The military-civilian struggle over government in Thailand has raged, often violently, for decades. The aftermath of Black May in 1992 seemed to put Thailand on a track where the military finally stepped back from attempting to directly enter the upper levels of government.
In the 1990s, former army chief Chavolit Yongjiyut became an international hero for his example in starting his own political party to contest elections rather than scheming to manipulate and overthrow governments. Police were finally equipped to manage protests in Bangkok. This separated soldiers and their guns from protesters who had been cut down so many times in the past creating crises that often benefited the military and their claims to protect the nation. Even the tepid coup of 2006 revealed a cautious and circumspect military that still assumed the people would see things their way and right the political situation.
After all this history, the spectacle of the military getting people to vote for a political world firmly under the control of a dominant military clique (the Eastern Tigers) is a stunning outcome. Those who fought so long and hard against military rule in Thailand are probably envisioning a future in which the aging Thaksin has lost influence over the political scene and an all-powerful military dominates once again.
The military’s bane has always been its own penchant for overt corruption, incompetence in governing and bickering for positions behind the scenes. By the standards of past influential military cliques, Prayuth and the Tigers have managed to avoid crippling incidents that would impede their ability to act and rule.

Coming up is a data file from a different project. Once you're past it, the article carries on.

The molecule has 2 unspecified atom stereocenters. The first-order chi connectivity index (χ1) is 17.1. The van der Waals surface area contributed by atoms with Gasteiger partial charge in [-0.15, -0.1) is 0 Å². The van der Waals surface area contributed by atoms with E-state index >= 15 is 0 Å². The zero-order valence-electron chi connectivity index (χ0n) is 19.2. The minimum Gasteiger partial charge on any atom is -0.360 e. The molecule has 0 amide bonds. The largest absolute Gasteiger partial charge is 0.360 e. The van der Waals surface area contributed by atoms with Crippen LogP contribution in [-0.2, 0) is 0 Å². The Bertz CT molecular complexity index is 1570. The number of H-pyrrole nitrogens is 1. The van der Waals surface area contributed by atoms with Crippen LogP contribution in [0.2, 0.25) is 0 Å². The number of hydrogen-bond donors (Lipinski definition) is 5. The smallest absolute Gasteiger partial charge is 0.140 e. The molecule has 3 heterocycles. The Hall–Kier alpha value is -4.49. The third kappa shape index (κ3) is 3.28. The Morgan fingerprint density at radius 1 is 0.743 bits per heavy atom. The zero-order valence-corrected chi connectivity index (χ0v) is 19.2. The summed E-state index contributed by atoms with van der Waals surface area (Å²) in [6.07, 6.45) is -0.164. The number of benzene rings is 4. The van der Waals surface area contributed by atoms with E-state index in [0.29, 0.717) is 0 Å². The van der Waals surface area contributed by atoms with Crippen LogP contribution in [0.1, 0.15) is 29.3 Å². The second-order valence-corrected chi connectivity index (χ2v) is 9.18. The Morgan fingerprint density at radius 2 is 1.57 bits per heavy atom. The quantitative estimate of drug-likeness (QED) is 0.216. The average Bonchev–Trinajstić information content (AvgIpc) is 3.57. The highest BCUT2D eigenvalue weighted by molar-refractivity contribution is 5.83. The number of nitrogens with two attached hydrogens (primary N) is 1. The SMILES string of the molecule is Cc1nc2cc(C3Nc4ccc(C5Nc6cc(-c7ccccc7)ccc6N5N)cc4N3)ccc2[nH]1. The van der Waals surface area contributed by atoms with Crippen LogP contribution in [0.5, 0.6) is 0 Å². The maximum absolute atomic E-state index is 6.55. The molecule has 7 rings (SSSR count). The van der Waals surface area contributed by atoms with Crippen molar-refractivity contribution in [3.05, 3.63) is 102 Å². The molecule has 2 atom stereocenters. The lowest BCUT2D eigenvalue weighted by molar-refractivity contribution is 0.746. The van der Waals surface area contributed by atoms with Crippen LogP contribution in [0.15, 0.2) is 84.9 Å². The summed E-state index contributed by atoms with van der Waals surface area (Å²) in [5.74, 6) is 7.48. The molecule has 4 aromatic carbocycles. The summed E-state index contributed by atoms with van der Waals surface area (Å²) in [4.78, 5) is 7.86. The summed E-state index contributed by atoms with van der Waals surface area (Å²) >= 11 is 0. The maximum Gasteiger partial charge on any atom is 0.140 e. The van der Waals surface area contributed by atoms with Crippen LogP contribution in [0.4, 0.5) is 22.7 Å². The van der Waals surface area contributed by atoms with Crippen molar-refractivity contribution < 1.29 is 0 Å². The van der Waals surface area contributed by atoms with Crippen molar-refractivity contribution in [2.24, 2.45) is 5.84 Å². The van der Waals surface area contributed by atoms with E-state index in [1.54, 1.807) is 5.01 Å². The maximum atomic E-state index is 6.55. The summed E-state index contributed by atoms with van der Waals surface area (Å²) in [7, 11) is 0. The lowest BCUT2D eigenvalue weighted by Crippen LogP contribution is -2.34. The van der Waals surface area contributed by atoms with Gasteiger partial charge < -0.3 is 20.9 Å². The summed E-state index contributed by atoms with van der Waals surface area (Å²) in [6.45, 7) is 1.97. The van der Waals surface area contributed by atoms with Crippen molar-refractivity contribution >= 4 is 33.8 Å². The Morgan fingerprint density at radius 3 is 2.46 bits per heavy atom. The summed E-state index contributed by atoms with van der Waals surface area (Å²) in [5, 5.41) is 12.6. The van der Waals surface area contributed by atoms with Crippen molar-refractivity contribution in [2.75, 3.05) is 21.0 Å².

It is certain that, as time passes, scandals and fighting for power by sidelined and emerging military cliques will impact the military. This would gradually cause a situation where all political parties as well as the public grow weary of the roadblocks that were raised to constitutional reform. This might once again lead to a future where the public begins to agitate against an intransigent military in politics.
History never really repeats itself exactly so the future of Thailand will likely interweave new threads into politics such as the emergence of some sort of green party–perhaps supported by young, pragmatic voters who cannot be pegged as merely city or rural dwellers.
The Red Shirts seem determined to disappoint observers who hoped they could morph into a movement outside of the control of the Shinawatra family. The Red Shirts at one time seemed to be an opportunity for a new politics outside of the traditional parties and Thaksin’s dictates. Still, it seems unlikely that all the voters that underpin the movement will simply continue to follow venal Pheu Thai politicians as they randomly switch allegiances in future governments.
There is much to happen in the near term, but a broad look at the future might assume that Thaksin passes from the political scene more and more each year that he remains outside of the country. Rather than changing the political landscape forever, Thaksin was a singular irritant to the system. No other political block or grouping seems able to replicate or even benefit from the mass adulation that Thaksin generated.
Thaksin has a talent for directly addressing the hearts and minds of grassroots voters, long sidelined in Thailand’s bureaucratic hierarchy. At the same time he sabotaged his political movement by embracing outrageous profiteering of both money and power to reward and ensure loyalty from political cronies.
Barring the emergence of another figure that has the foresight and monetary resources to hold together an overwhelming political block, Thailand’s politics seems to be returning to its dominant historical theme–determining the proper scope and role of the military in civilian government.
See also: The fear of an elected senate
2Bangkok.com Editor Ron Morris’ book, The Thai Book: A Field Guide to Thai Political Motivations, is available in the Kindle Store.